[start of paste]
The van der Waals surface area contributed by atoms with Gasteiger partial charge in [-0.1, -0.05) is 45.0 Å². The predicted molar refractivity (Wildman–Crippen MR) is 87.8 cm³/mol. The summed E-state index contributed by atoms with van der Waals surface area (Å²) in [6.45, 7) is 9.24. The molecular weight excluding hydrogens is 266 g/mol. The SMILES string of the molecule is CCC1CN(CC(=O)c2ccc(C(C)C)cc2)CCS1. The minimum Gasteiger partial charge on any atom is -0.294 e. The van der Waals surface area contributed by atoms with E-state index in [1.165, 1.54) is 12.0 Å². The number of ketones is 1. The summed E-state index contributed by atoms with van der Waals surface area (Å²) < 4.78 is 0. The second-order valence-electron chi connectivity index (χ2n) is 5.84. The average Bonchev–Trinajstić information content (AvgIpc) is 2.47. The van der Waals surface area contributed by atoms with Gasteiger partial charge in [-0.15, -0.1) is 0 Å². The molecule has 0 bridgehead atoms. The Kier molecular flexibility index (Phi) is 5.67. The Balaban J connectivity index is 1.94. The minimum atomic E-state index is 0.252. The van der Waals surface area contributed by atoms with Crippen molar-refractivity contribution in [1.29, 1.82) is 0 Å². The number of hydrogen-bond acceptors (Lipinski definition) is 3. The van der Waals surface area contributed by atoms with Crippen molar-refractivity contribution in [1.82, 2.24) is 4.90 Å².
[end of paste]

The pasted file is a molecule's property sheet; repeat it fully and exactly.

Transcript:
The van der Waals surface area contributed by atoms with Gasteiger partial charge in [-0.1, -0.05) is 45.0 Å². The predicted molar refractivity (Wildman–Crippen MR) is 87.8 cm³/mol. The summed E-state index contributed by atoms with van der Waals surface area (Å²) in [6.45, 7) is 9.24. The molecular weight excluding hydrogens is 266 g/mol. The SMILES string of the molecule is CCC1CN(CC(=O)c2ccc(C(C)C)cc2)CCS1. The minimum Gasteiger partial charge on any atom is -0.294 e. The van der Waals surface area contributed by atoms with E-state index in [1.165, 1.54) is 12.0 Å². The number of ketones is 1. The summed E-state index contributed by atoms with van der Waals surface area (Å²) < 4.78 is 0. The second-order valence-electron chi connectivity index (χ2n) is 5.84. The average Bonchev–Trinajstić information content (AvgIpc) is 2.47. The van der Waals surface area contributed by atoms with Gasteiger partial charge in [-0.15, -0.1) is 0 Å². The molecule has 0 bridgehead atoms. The Kier molecular flexibility index (Phi) is 5.67. The Balaban J connectivity index is 1.94. The minimum atomic E-state index is 0.252. The van der Waals surface area contributed by atoms with Crippen molar-refractivity contribution in [1.29, 1.82) is 0 Å². The number of hydrogen-bond acceptors (Lipinski definition) is 3. The van der Waals surface area contributed by atoms with Crippen molar-refractivity contribution in [1.82, 2.24) is 4.90 Å².